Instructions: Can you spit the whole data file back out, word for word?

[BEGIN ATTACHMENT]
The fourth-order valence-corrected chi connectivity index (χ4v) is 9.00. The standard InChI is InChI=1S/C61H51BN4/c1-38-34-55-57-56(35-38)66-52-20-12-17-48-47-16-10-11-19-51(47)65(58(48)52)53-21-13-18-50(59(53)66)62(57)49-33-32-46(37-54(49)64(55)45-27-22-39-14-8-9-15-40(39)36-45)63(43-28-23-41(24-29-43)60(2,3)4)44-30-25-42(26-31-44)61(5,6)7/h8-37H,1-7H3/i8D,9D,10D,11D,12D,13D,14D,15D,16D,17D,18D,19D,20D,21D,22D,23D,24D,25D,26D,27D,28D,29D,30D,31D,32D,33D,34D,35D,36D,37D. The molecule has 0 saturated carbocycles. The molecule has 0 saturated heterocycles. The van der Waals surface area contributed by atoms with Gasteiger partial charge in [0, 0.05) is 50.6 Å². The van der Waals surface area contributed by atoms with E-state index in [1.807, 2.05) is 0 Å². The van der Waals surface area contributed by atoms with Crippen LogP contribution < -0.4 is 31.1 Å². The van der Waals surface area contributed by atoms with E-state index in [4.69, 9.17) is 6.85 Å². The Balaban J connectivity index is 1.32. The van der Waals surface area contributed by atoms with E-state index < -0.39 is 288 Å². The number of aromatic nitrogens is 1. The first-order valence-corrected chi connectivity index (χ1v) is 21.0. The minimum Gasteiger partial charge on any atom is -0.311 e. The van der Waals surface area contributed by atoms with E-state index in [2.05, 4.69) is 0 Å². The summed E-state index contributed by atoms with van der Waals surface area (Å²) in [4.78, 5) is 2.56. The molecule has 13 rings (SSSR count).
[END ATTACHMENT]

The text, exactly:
The fourth-order valence-corrected chi connectivity index (χ4v) is 9.00. The standard InChI is InChI=1S/C61H51BN4/c1-38-34-55-57-56(35-38)66-52-20-12-17-48-47-16-10-11-19-51(47)65(58(48)52)53-21-13-18-50(59(53)66)62(57)49-33-32-46(37-54(49)64(55)45-27-22-39-14-8-9-15-40(39)36-45)63(43-28-23-41(24-29-43)60(2,3)4)44-30-25-42(26-31-44)61(5,6)7/h8-37H,1-7H3/i8D,9D,10D,11D,12D,13D,14D,15D,16D,17D,18D,19D,20D,21D,22D,23D,24D,25D,26D,27D,28D,29D,30D,31D,32D,33D,34D,35D,36D,37D. The molecule has 0 saturated carbocycles. The molecule has 0 saturated heterocycles. The van der Waals surface area contributed by atoms with Gasteiger partial charge in [0, 0.05) is 50.6 Å². The van der Waals surface area contributed by atoms with E-state index in [1.807, 2.05) is 0 Å². The van der Waals surface area contributed by atoms with Crippen LogP contribution < -0.4 is 31.1 Å². The van der Waals surface area contributed by atoms with E-state index in [4.69, 9.17) is 6.85 Å². The Balaban J connectivity index is 1.32. The van der Waals surface area contributed by atoms with E-state index < -0.39 is 288 Å². The number of aromatic nitrogens is 1. The first-order valence-corrected chi connectivity index (χ1v) is 21.0. The minimum Gasteiger partial charge on any atom is -0.311 e. The van der Waals surface area contributed by atoms with E-state index in [2.05, 4.69) is 0 Å². The summed E-state index contributed by atoms with van der Waals surface area (Å²) in [4.78, 5) is 2.56. The molecule has 13 rings (SSSR count).